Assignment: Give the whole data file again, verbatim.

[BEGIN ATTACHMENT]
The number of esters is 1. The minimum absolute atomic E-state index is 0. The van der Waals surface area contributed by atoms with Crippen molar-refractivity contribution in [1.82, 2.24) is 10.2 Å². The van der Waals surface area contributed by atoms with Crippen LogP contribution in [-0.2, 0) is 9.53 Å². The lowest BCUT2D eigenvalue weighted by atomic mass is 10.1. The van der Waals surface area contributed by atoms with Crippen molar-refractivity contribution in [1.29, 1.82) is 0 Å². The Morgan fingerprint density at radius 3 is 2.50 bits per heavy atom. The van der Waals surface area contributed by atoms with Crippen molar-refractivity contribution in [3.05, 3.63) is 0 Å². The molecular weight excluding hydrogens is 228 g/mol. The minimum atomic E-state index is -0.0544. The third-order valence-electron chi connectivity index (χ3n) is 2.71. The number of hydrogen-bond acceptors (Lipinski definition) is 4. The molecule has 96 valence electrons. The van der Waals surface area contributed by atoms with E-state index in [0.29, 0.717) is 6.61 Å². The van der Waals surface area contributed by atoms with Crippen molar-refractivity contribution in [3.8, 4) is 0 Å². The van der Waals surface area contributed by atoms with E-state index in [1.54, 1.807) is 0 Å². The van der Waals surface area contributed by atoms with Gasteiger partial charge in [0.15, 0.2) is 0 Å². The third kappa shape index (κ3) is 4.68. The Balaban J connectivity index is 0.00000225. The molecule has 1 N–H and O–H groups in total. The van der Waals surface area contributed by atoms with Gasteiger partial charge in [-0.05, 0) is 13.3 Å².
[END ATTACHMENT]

The number of esters is 1. The minimum absolute atomic E-state index is 0. The van der Waals surface area contributed by atoms with Crippen molar-refractivity contribution in [1.82, 2.24) is 10.2 Å². The van der Waals surface area contributed by atoms with Crippen LogP contribution in [-0.2, 0) is 9.53 Å². The lowest BCUT2D eigenvalue weighted by atomic mass is 10.1. The van der Waals surface area contributed by atoms with Crippen molar-refractivity contribution in [1.29, 1.82) is 0 Å². The Morgan fingerprint density at radius 3 is 2.50 bits per heavy atom. The van der Waals surface area contributed by atoms with Crippen molar-refractivity contribution in [3.05, 3.63) is 0 Å². The molecular weight excluding hydrogens is 228 g/mol. The minimum atomic E-state index is -0.0544. The third-order valence-electron chi connectivity index (χ3n) is 2.71. The number of hydrogen-bond acceptors (Lipinski definition) is 4. The molecule has 96 valence electrons. The van der Waals surface area contributed by atoms with E-state index in [0.29, 0.717) is 6.61 Å². The van der Waals surface area contributed by atoms with Crippen molar-refractivity contribution in [3.8, 4) is 0 Å². The van der Waals surface area contributed by atoms with E-state index in [1.54, 1.807) is 0 Å². The van der Waals surface area contributed by atoms with Gasteiger partial charge in [0.15, 0.2) is 0 Å². The third kappa shape index (κ3) is 4.68. The Balaban J connectivity index is 0.00000225. The molecule has 1 N–H and O–H groups in total. The van der Waals surface area contributed by atoms with Gasteiger partial charge in [-0.05, 0) is 13.3 Å².